Layoff Spree Continues in April and Is Spreading Beyond the Tech Sector

Several major multinational companies kicked off Q2 by announcing plans to slash jobs or letting go employees affected by previously announced layoffs.

A UBS logo
UBS plans to lay off 36,000 employees following its acquisition of Credit Suisse. FABRICE COFFRINI/AFP via Getty Images

The tech industry closed out the first three months of 2023 with more jobs eliminated than in the entirety of 2022. The rush of layoffs shows no sign of slowing down as we enter the second quarter and it is quickly spreading beyond the tech sector.

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In the first week of April alone, several multinational companies announced plans to slash jobs or begun informing employees affected by previously announced layoffs.

UBS: Cutting 36,000 jobs following the Credit Suisse takeover

Switzerland’s largest bank plans to eliminate 36,000 jobs after completing its acquisition of Credit Suisse (CS), Swiss newspaper SonntagsZeitung reported on April 2. The number is significantly higher than the 9,000 job cuts Credit Suisse planned ahead of its buyout.

The two banks employed about 125,000 people at the end of 2022, with roughly 30 percent of staff based in Switzerland. The post-merger layoff will reduce UBS’s workforce by 30 percent, making it the largest corporate downsizing in the past six months.

UBS recently hired back former CEO Sergio Ermotti to oversee the bank’s integration with Credit Suisse.

McDonald’s: Cutting a few hundred amid restructuring

McDonald's is laying off hundreds of workers and has closed its corporate offices this week as it informs affected employees.

CEO Chris Kempczinski hinted at the job cuts in January but didn’t disclose a specific number. McDonald’s is going through a broader restructuring by focusing on restaurant expansion and halting certain projects, Kempczinski said at the time.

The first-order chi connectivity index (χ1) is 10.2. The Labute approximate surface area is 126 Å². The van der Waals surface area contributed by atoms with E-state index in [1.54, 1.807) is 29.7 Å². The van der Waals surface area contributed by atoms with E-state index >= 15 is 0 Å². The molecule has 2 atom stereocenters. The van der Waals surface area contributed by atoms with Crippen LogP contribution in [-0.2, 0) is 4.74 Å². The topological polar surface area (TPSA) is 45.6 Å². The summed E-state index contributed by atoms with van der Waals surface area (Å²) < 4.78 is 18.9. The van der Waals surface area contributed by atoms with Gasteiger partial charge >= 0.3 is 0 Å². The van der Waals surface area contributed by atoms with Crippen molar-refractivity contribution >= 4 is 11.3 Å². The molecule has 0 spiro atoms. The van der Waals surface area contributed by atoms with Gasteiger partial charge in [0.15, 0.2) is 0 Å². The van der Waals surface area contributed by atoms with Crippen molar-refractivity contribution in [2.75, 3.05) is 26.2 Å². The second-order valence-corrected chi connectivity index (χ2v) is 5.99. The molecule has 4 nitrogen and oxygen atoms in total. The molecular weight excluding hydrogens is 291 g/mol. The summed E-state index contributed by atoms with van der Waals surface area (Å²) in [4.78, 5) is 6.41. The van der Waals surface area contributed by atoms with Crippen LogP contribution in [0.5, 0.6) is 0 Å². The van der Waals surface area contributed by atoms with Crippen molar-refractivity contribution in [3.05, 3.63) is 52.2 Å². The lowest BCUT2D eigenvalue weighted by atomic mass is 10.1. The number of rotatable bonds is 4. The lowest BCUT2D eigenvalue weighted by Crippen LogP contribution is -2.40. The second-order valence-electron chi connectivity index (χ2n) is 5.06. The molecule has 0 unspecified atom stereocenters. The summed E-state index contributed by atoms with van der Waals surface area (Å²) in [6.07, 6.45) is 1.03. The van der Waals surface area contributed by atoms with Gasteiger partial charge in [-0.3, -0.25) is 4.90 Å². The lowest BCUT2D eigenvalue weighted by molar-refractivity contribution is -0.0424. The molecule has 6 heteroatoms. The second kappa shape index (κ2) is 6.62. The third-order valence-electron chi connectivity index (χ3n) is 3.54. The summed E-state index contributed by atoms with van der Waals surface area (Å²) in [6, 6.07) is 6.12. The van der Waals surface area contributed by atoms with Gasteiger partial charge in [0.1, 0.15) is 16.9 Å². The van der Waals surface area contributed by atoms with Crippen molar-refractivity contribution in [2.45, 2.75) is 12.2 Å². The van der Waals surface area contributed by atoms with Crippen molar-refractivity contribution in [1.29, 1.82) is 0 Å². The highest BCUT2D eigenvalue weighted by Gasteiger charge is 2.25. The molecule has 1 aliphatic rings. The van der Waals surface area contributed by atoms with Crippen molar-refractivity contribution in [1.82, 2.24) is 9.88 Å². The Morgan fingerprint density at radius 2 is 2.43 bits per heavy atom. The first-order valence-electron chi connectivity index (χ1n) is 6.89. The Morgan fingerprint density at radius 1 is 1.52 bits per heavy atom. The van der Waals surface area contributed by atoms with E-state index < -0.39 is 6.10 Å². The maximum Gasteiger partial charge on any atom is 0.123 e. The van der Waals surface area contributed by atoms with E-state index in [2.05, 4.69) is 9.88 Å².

At the end of 2022, the fast food giant employed more than 150,000 people globally across its corporate offices and company-owned restaurants. About a third of McDonald’s workers are based in the U.S.

Apple: Reducing “a small number” of retail positions

At the height of Silicon Valley’s layoff spree in December and January, Apple (AAPL) was the only Big Tech company whose business seemed strong enough to avoid job cuts. But the iPhone maker has reportedly begun eliminating a small number of positions in one of its retail teams, Bloomberg reported on April 3.

Apple has been slashing costs in recent months through hiring freezes, bonus delays, reducing travel budgets and cutting contractor positions. At the company’s quarterly earnings call in early February, CEO Tim Cook said layoffs were “a last resort” as long as he could cut costs elsewhere.

Amazon: Massive layoffs hit video gaming divisions

Amazon (AMZN) has begun letting go about 100 employees across its video games divisions as part of a round to cut 9,000 jobs company-wide. The e-commerce and cloud giant has announced cuts to 27,000 positions since late 2022 under the leadership of its new CEO Andy Jassy.

The big picture: Layoffs accelerate in an overheated economy

While the broader U.S. economy remains strong and adds hundreds of thousands of new jobs every month, the Federal Reserve’s interest rate hikes have forced many businesses to slow down on spending and reverse the aggressive hiring that defined the pandemic.

Since October 2022, about 760 companies around the world have slashed more than half a million jobs, with the median layoff accounting for about 10 percent of a company’s total workforce, according to an analysis by Bloomberg.

The pace has only accelerated in 2023. In January alone, nearly 90,000 people were laid off at 271 companies, exceeding the total number of the previous three months, according to, a widely cited tracker of layoffs in the tech industry.

The tech sector accounts for almost a third of global layoffs since October, with Google, Amazon, Meta and Microsoft collectively slashing 80,000 jobs, according to Bloomberg data.

Layoff Spree Continues in April and Is Spreading Beyond the Tech Sector